In Arizona, committees concerned with a business-backed 2008 ballot measure that would have made changes to the state's laws regarding the hiring of illegal immigrants garnered $1,141,546, over $1 million of which was raised in support of the measure.The committee supporting Arizona's business-backed Proposition 202 in 2008 raised $22,492 from individuals, or 2.2 percent of its $1 million total. The committee opposing the measure raised $28,260 from individuals, or 20.1 percent of its $140,350 total.The committee supporting Arizona's Proposition 202 in 2008, which would have made various changes to the state's laws on the hiring of illegal immigrants, raised more than $1 million. $879,634 came from the General Business sector, mostly from a $802,634 sum from an organization of business leaders called Wake Up Arizona!
Feeding America (formerly America's Second Harvest);
This report presents information on the clients and agencies served by The United Food Bank. The information is drawn from a national study, Hunger in America 2010, conducted in 2009 for Feeding America (FA) (formerly America's Second Harvest), the nation's largest organization of emergency food providers. The national study is based on completed in-person interviews with more than 62,000 clients served by the FA national network, as well as on completed questionnaires from more than 37,000 FA agencies. The study summarized below focuses on emergency food providers and their clients who are supplied with food by food banks in the FA network.
The FA system served by The United Food Bank provides emergency food for an estimated 179,800 different people annually.48% of the members of households served by The United Food Bank are children under 18 years old (Table 5.3.2).49% of households include at least one employed adult (Table 5.7.1).Among households with children, 86% are food insecure and 26% are food insecure with very low food security (Table 18.104.22.168).50% of clients served by The United Food Bank report having to choose between paying for food and paying for utilities or heating fuel (Table 6.5.1). 27% had to choose between paying for food and paying for medicine or medical care (Table 6.5.1).29% of households served by The United Food Bank report having at least one household member in poor health (Table 8.1.1)The United Food Bank included approximately 207 agencies at the administration of this survey, of which 158 have responded to the agency survey. Of the responding agencies, 128 had at least one food pantry, soup kitchen, or shelter.50% of pantries, 25% of kitchens, and 22% of shelters are run by faith-based agencies affiliated with churches, mosques, synagogues, and other religious organizations (Table 10.6.1).Among programs that existed in 2006, 83% of pantries, 44% of kitchens, and 51% of shelters of The United Food Bank reported that there had been an increase since 2006 in the number of clients who come to their emergency food program sites (Table 10.8.1).Food banks are by far the single most important source of food for agencies with emergency food providers, accounting for 78% of the food distributed by pantries, 43% of the food distributed by kitchens, and 24% of the food distributed by shelters (Table 13.1.1).As many as 87% of pantries, 88% of kitchens, and 73% of shelters in The United Food Bank use volunteers (Table 13.2.1).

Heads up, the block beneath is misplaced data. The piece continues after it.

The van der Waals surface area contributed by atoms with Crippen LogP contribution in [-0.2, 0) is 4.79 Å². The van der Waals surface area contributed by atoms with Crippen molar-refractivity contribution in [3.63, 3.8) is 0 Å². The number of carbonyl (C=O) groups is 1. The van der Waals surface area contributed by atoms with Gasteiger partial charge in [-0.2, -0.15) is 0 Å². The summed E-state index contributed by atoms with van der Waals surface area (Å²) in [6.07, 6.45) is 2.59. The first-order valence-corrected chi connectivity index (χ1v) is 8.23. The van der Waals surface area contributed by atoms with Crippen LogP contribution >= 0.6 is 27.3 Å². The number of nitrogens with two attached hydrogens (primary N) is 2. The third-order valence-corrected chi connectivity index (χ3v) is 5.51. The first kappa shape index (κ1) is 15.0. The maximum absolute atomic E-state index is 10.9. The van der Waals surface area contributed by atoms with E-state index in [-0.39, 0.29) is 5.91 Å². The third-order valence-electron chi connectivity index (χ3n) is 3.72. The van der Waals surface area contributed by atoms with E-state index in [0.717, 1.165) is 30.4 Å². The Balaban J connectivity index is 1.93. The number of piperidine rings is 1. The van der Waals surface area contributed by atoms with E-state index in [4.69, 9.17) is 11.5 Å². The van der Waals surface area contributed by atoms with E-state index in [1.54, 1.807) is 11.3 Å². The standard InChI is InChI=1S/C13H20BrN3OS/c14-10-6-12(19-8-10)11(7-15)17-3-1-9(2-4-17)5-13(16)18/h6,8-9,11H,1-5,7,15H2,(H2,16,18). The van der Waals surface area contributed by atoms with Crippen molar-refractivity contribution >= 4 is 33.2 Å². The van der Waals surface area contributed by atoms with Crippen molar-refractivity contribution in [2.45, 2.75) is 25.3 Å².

Feeding America (formerly America's Second Harvest);
This report presents information on the clients and agencies served by St Mary's Food Bank Alliance. The information is drawn from a national study, Hunger in America 2010, conducted in 2009 for Feeding America (FA) (formerly America's Second Harvest), the nation's largest organization of emergency food providers. The national study is based on completed inperson interviews with more than 62,000 clients served by the FA national network, as well as on completed questionnaires from more than 37,000 FA agencies. The study summarized below focuses on emergency food providers and their clients who are supplied with food by food banks in the FA network.